Exchange Rates and Financial Fragility
In this paper we analyze three views of the relationship between the exchange rate and financial fragility: (1) the moral hazard hypothesis, according to which pegged exchange rates offer implicit insurance against exchange risk and thereby encourage reckless borrowing and lending; (2) the original sin hypothesis, which emphasizes an incompleteness in financial markets which prevents the domestic currency from being used to borrow abroad or to borrow long term even domestically; and (3) the commitment problem hypothesis, which sees financial crises as resulting from neither moral hazard nor original sin but from the weakness of the institutions that address commitment problems. We examine the evidence on these hypotheses and draw out their implications for exchange-rate policy in emerging markets.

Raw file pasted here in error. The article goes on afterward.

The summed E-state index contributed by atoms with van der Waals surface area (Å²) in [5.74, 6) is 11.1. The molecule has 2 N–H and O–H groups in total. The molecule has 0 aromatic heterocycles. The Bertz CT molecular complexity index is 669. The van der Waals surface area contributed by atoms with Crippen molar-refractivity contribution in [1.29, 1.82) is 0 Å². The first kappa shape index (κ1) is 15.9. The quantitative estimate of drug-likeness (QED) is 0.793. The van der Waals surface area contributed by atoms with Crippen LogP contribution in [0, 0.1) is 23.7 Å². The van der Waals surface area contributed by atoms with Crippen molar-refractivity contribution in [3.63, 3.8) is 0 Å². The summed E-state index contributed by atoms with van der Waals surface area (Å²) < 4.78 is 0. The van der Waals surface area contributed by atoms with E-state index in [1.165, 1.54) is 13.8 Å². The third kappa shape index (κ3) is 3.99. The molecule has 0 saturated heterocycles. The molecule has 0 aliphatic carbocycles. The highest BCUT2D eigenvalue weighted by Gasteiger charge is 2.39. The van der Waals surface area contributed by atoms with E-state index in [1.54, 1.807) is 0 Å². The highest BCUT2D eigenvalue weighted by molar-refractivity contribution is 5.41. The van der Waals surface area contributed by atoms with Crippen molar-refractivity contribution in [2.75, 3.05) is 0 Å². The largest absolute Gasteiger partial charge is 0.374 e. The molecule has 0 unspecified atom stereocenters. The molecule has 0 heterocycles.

Barry Eichengreen & Ricardo Hausmann, 1999. "Exchange rates and financial fragility," Proceedings - Economic Policy Symposium - Jackson Hole, Federal Reserve Bank of Kansas City, pages 329-368. citation courtesy of